- Error handling management.
Opportunities to shape the experience.
- Central devices need to scan for and connect to peripherals. Peripherals need to advertise their services. A central manager’s main jobs are:
1. If Bluetooth LE is available and turned on, the central manager scans for peripherals. This experience can be within your app or controlled by iOS and then detected by your app.
2. If a peripheral’s signal is in range, it connects to the peripheral. It also discovers services and characteristics, which it may display to the user to select from, subscribes to characteristics, or requests to read or write a characteristic’s value.
- Once connected, the central device needs to discover the peripheral’s services and characteristics, using peripheral delegate methods. Often at this point, an app might present a list of these for the user to select from.
A peripheral manager’s main jobs are to manage and advertise the services in the GATT database of the peripheral device. You would implement this for an Apple device acting as a peripheral. Non-Apple accessories have their own manager APIs. Most of the sample BLE apps you can find online use non-Apple accessories like Arduino.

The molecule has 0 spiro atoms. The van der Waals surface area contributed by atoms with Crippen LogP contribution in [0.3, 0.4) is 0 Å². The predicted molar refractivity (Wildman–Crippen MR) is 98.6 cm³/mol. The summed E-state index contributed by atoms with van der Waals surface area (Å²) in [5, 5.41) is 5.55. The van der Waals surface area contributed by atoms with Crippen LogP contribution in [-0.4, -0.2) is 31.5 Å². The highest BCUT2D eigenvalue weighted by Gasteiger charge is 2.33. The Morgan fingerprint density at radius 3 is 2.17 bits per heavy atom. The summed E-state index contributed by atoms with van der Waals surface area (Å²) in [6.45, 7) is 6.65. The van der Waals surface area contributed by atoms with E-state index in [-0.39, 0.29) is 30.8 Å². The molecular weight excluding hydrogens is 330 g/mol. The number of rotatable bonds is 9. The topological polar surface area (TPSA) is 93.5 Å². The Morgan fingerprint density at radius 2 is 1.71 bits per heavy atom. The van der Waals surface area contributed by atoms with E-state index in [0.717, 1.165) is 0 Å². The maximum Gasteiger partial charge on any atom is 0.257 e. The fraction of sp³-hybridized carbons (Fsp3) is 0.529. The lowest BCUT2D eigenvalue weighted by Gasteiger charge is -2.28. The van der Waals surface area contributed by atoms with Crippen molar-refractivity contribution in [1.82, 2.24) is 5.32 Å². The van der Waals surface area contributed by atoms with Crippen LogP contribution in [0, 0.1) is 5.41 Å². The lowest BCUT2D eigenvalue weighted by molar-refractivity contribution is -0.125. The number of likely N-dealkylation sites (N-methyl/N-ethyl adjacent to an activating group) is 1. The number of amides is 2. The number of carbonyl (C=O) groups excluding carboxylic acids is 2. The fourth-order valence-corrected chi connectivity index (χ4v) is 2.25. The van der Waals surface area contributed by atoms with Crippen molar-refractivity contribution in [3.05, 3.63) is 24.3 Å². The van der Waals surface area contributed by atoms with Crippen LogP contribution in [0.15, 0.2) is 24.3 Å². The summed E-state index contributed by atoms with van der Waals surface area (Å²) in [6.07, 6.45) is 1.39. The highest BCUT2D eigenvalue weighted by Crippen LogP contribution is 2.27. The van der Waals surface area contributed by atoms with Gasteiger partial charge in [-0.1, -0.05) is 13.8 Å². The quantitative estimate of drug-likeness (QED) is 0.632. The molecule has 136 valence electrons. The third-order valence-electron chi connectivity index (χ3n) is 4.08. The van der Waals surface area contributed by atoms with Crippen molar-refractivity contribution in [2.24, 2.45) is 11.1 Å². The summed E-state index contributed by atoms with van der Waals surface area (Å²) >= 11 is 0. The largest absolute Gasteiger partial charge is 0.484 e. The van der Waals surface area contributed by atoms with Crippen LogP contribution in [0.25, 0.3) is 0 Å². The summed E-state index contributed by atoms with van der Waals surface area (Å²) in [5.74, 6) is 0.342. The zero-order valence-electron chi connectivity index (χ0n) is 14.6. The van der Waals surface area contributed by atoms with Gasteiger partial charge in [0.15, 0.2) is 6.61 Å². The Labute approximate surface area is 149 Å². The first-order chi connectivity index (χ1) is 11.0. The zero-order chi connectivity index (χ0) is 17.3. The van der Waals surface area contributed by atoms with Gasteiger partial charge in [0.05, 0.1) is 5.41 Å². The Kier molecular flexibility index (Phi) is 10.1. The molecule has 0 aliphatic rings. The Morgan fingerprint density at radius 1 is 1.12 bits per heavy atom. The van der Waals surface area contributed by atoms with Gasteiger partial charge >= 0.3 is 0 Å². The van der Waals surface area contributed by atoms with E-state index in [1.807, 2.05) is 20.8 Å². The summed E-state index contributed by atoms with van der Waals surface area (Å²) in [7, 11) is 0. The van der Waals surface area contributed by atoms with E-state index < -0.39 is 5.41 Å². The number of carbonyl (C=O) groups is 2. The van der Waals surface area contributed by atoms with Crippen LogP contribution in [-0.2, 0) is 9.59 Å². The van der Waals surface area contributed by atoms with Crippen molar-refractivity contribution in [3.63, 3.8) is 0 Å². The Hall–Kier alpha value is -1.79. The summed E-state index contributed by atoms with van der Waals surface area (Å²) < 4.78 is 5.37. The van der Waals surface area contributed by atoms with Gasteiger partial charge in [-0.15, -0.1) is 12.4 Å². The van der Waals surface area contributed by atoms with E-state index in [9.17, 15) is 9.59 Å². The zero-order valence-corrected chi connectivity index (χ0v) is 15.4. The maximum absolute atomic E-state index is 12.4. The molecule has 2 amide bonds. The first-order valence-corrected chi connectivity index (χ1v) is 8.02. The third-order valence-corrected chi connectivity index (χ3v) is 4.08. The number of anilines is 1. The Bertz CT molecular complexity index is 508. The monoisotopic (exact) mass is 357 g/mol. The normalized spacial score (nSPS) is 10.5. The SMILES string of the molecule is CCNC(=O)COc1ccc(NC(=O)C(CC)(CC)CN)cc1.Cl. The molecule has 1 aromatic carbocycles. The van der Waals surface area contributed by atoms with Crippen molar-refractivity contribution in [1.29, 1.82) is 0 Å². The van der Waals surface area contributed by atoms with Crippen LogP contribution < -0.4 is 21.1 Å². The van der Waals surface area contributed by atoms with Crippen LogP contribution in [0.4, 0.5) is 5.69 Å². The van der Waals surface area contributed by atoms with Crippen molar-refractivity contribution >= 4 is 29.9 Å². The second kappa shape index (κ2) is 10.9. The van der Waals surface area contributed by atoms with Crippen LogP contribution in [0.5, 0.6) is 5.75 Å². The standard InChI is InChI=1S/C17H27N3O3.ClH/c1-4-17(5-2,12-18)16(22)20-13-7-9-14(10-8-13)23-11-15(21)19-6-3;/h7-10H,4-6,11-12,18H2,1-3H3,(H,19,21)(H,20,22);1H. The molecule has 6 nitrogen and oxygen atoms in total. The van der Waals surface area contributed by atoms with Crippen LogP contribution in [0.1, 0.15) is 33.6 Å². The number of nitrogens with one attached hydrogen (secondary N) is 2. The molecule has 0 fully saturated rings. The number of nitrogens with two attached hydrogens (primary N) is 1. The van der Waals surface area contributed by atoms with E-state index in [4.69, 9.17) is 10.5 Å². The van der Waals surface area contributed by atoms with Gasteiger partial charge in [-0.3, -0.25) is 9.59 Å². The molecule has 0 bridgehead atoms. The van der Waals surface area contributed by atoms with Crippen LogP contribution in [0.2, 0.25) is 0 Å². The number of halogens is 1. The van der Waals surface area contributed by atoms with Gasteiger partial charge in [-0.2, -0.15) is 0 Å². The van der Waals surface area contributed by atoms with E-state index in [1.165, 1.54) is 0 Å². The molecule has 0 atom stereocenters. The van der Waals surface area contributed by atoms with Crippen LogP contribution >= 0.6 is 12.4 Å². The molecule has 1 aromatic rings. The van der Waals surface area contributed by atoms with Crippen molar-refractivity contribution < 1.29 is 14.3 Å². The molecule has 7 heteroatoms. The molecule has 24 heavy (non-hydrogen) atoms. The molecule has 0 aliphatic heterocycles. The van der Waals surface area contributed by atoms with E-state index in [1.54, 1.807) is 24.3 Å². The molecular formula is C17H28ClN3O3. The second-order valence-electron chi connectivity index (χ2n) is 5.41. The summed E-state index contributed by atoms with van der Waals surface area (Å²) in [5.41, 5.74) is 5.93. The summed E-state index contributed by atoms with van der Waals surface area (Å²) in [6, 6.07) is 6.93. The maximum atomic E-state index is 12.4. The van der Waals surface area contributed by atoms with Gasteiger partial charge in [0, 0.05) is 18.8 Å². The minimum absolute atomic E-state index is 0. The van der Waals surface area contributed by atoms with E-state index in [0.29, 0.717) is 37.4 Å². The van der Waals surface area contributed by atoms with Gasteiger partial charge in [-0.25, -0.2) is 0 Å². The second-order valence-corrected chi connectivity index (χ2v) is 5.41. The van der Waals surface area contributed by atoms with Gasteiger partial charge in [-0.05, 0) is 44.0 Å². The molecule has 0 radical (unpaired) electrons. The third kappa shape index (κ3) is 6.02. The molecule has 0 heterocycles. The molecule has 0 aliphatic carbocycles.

If Bluetooth LE is available and turned on, the peripheral manager sets up characteristics and services. And it can respond when a central device subscribes to a characteristic, requests to read or write a characteristic value, or unsubscribes from a characteristic.
- If the central app is interested in a characteristic, it can subscribe to notifications of updates to the characteristic’s value, or send a read/write request to the peripheral. The peripheral then responds by sending data to the central device, or doing something with the write request’s value. The central app receives updated data from another peripheral delegate method, and usually uses this to update its UI.
Methods in this protocol indicate availability of the central manager, and monitor discovering and connecting to peripherals. Follow along in the